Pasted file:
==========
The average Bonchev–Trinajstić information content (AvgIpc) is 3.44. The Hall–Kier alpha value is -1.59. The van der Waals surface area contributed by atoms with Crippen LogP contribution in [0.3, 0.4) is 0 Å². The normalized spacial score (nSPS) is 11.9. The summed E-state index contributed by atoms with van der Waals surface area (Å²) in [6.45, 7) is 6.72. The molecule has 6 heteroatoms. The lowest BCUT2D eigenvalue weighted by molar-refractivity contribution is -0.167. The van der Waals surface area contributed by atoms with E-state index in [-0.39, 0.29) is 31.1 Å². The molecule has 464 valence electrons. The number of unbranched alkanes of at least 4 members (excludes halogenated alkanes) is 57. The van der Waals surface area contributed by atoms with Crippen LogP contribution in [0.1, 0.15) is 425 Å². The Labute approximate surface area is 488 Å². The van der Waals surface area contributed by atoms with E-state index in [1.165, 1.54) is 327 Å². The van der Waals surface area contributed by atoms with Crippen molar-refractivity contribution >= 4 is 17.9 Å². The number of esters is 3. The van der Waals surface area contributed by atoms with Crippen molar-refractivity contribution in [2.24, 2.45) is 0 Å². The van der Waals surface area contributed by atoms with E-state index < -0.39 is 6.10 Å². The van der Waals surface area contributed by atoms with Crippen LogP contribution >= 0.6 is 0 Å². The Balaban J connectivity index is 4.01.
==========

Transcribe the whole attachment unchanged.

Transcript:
The average Bonchev–Trinajstić information content (AvgIpc) is 3.44. The Hall–Kier alpha value is -1.59. The van der Waals surface area contributed by atoms with Crippen LogP contribution in [0.3, 0.4) is 0 Å². The normalized spacial score (nSPS) is 11.9. The summed E-state index contributed by atoms with van der Waals surface area (Å²) in [6.45, 7) is 6.72. The molecule has 6 heteroatoms. The lowest BCUT2D eigenvalue weighted by molar-refractivity contribution is -0.167. The van der Waals surface area contributed by atoms with E-state index in [-0.39, 0.29) is 31.1 Å². The molecule has 464 valence electrons. The number of unbranched alkanes of at least 4 members (excludes halogenated alkanes) is 57. The van der Waals surface area contributed by atoms with Crippen LogP contribution in [0.1, 0.15) is 425 Å². The Labute approximate surface area is 488 Å². The van der Waals surface area contributed by atoms with E-state index in [1.165, 1.54) is 327 Å². The van der Waals surface area contributed by atoms with Crippen molar-refractivity contribution >= 4 is 17.9 Å². The number of esters is 3. The van der Waals surface area contributed by atoms with Crippen molar-refractivity contribution in [2.24, 2.45) is 0 Å². The van der Waals surface area contributed by atoms with E-state index < -0.39 is 6.10 Å². The van der Waals surface area contributed by atoms with Crippen LogP contribution >= 0.6 is 0 Å². The Balaban J connectivity index is 4.01.